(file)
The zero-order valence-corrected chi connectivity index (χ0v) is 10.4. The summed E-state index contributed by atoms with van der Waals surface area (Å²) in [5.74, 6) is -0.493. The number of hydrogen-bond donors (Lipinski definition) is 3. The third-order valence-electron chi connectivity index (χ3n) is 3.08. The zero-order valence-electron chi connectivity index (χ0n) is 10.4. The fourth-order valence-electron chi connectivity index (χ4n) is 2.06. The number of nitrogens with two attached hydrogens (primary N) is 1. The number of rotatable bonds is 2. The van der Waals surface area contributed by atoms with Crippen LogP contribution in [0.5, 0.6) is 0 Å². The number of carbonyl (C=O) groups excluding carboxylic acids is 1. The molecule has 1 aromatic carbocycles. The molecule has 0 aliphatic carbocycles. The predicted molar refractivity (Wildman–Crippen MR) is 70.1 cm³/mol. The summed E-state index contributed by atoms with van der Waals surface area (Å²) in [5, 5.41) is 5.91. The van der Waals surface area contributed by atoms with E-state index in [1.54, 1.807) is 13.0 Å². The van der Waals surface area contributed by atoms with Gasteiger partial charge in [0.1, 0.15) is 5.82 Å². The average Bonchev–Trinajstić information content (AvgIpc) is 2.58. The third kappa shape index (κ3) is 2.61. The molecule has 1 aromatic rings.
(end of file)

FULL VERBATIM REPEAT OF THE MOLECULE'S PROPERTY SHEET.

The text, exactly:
The zero-order valence-corrected chi connectivity index (χ0v) is 10.4. The summed E-state index contributed by atoms with van der Waals surface area (Å²) in [5.74, 6) is -0.493. The number of hydrogen-bond donors (Lipinski definition) is 3. The third-order valence-electron chi connectivity index (χ3n) is 3.08. The zero-order valence-electron chi connectivity index (χ0n) is 10.4. The fourth-order valence-electron chi connectivity index (χ4n) is 2.06. The number of nitrogens with two attached hydrogens (primary N) is 1. The number of rotatable bonds is 2. The van der Waals surface area contributed by atoms with Crippen LogP contribution in [0.5, 0.6) is 0 Å². The number of carbonyl (C=O) groups excluding carboxylic acids is 1. The molecule has 1 aromatic carbocycles. The molecule has 0 aliphatic carbocycles. The predicted molar refractivity (Wildman–Crippen MR) is 70.1 cm³/mol. The summed E-state index contributed by atoms with van der Waals surface area (Å²) in [5, 5.41) is 5.91. The van der Waals surface area contributed by atoms with E-state index in [1.54, 1.807) is 13.0 Å². The van der Waals surface area contributed by atoms with Gasteiger partial charge in [0.1, 0.15) is 5.82 Å². The average Bonchev–Trinajstić information content (AvgIpc) is 2.58. The third kappa shape index (κ3) is 2.61. The molecule has 1 aromatic rings.